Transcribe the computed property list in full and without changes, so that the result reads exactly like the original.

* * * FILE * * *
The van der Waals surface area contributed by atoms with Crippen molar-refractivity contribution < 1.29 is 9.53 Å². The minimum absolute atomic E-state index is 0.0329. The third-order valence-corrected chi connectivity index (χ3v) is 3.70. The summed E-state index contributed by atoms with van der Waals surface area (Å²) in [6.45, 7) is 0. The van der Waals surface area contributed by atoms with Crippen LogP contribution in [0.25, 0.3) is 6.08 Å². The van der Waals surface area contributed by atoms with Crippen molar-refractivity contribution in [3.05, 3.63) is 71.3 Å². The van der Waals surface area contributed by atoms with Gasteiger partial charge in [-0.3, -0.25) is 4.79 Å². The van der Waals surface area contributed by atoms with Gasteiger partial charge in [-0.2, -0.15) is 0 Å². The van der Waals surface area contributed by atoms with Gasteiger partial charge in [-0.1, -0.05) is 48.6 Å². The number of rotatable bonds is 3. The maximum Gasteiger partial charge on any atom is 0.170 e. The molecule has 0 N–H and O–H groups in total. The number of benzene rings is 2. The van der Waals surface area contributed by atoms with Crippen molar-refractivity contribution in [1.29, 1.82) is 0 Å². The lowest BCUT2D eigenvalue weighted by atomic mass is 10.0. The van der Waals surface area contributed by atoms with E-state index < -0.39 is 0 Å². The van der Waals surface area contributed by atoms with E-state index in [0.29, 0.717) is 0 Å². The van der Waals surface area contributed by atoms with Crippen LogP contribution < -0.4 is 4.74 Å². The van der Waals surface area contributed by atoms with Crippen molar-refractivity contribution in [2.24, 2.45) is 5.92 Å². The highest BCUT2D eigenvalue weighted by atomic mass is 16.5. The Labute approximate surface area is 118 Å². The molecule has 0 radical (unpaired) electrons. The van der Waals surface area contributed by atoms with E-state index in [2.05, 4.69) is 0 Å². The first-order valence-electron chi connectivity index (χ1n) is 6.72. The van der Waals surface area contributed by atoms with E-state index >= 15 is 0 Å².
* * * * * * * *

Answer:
The van der Waals surface area contributed by atoms with Crippen molar-refractivity contribution < 1.29 is 9.53 Å². The minimum absolute atomic E-state index is 0.0329. The third-order valence-corrected chi connectivity index (χ3v) is 3.70. The summed E-state index contributed by atoms with van der Waals surface area (Å²) in [6.45, 7) is 0. The van der Waals surface area contributed by atoms with Crippen LogP contribution in [0.25, 0.3) is 6.08 Å². The van der Waals surface area contributed by atoms with Crippen molar-refractivity contribution in [3.05, 3.63) is 71.3 Å². The van der Waals surface area contributed by atoms with Gasteiger partial charge in [-0.3, -0.25) is 4.79 Å². The van der Waals surface area contributed by atoms with Gasteiger partial charge in [-0.2, -0.15) is 0 Å². The van der Waals surface area contributed by atoms with Gasteiger partial charge in [-0.1, -0.05) is 48.6 Å². The number of rotatable bonds is 3. The maximum Gasteiger partial charge on any atom is 0.170 e. The molecule has 0 N–H and O–H groups in total. The number of benzene rings is 2. The van der Waals surface area contributed by atoms with Crippen molar-refractivity contribution in [1.29, 1.82) is 0 Å². The lowest BCUT2D eigenvalue weighted by atomic mass is 10.0. The van der Waals surface area contributed by atoms with E-state index < -0.39 is 0 Å². The van der Waals surface area contributed by atoms with E-state index in [0.29, 0.717) is 0 Å². The van der Waals surface area contributed by atoms with Crippen LogP contribution < -0.4 is 4.74 Å². The van der Waals surface area contributed by atoms with Crippen molar-refractivity contribution in [2.24, 2.45) is 5.92 Å². The highest BCUT2D eigenvalue weighted by atomic mass is 16.5. The Labute approximate surface area is 118 Å². The molecule has 0 radical (unpaired) electrons. The van der Waals surface area contributed by atoms with E-state index in [2.05, 4.69) is 0 Å². The first-order valence-electron chi connectivity index (χ1n) is 6.72. The van der Waals surface area contributed by atoms with E-state index >= 15 is 0 Å².